Washington’s Law on the Wrongful Death of a Child

Washington State authorizes a parent to recover damages for the loss of a minor child, as long as the parent has regularly contributed to the support of the child.  The requirement that a parent must regularly contribute to the support of the child has been a recent change to the law. This change was made to prevent a parent (oftentimes, the father) who never or rarely supported the child during the child’s lifetime from profiting financially from the child’s death.

The question of whether the parent regularly contributed to the support of the child is a question of fact. This means that there is no narrow legal definition of what it means to “regularly contribute to the support of the child.” This determination will depend on the specific facts of the case. In the end, a judge or jury  will weigh the evidence and facts to determine whether a non-custodial parent has proven that he or she supported the child during the child’s lifetime.

In the context of the specific wrongful death statute, the term "support" generally means to provide for a child's needs for housing, food, clothing, education and health care. Usually, a non-custodial father who is obligated by a court order to make child support payments can meet this requirement by showing compliance with the order.  Presumably, a parent who pays child support every month is one who regularly contributes to the support of a child.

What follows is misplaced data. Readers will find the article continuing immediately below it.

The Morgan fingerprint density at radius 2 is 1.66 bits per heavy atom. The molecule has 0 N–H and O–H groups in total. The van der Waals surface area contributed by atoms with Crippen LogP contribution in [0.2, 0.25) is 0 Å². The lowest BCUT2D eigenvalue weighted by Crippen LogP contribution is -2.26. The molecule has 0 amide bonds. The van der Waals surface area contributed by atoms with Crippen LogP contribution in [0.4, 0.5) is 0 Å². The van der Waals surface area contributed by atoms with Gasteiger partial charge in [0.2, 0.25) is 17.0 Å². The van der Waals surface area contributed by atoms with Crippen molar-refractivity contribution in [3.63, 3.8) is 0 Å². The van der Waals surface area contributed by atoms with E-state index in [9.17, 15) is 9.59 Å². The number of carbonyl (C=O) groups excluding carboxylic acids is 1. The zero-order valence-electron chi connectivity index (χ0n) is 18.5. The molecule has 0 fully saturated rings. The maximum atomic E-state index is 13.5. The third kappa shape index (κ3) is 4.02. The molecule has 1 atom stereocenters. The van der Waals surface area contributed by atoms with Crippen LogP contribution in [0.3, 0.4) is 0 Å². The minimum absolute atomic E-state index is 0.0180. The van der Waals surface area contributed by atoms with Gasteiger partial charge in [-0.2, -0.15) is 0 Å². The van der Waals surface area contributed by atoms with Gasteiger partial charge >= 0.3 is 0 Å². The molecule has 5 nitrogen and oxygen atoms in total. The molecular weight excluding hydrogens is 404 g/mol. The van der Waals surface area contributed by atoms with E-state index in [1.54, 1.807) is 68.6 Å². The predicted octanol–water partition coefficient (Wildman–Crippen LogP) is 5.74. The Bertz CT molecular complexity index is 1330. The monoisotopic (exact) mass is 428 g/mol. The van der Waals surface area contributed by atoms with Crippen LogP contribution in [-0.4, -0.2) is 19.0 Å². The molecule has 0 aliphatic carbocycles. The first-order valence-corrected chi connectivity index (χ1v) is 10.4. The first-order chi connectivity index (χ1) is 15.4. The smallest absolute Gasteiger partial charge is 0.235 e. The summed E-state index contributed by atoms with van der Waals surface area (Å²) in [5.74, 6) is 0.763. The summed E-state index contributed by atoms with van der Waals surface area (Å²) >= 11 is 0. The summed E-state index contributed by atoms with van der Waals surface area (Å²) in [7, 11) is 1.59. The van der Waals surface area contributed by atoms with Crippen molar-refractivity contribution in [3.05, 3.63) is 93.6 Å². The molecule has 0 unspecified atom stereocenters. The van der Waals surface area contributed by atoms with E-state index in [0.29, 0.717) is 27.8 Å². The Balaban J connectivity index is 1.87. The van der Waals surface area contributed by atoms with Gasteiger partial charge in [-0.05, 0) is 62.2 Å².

Nonetheless, the question of whether a parent regularly supports a child may not be easily answered in some cases. If a parent is behind in payinghis or her child support, would he or she be unable to recover a settlement? What if the parent pays for some types of support (like food and housing), but not others (like insurance and private school)? In the end, a judge or jury will determine whether the parent’s financial support has been adequate enough to justify a damage award.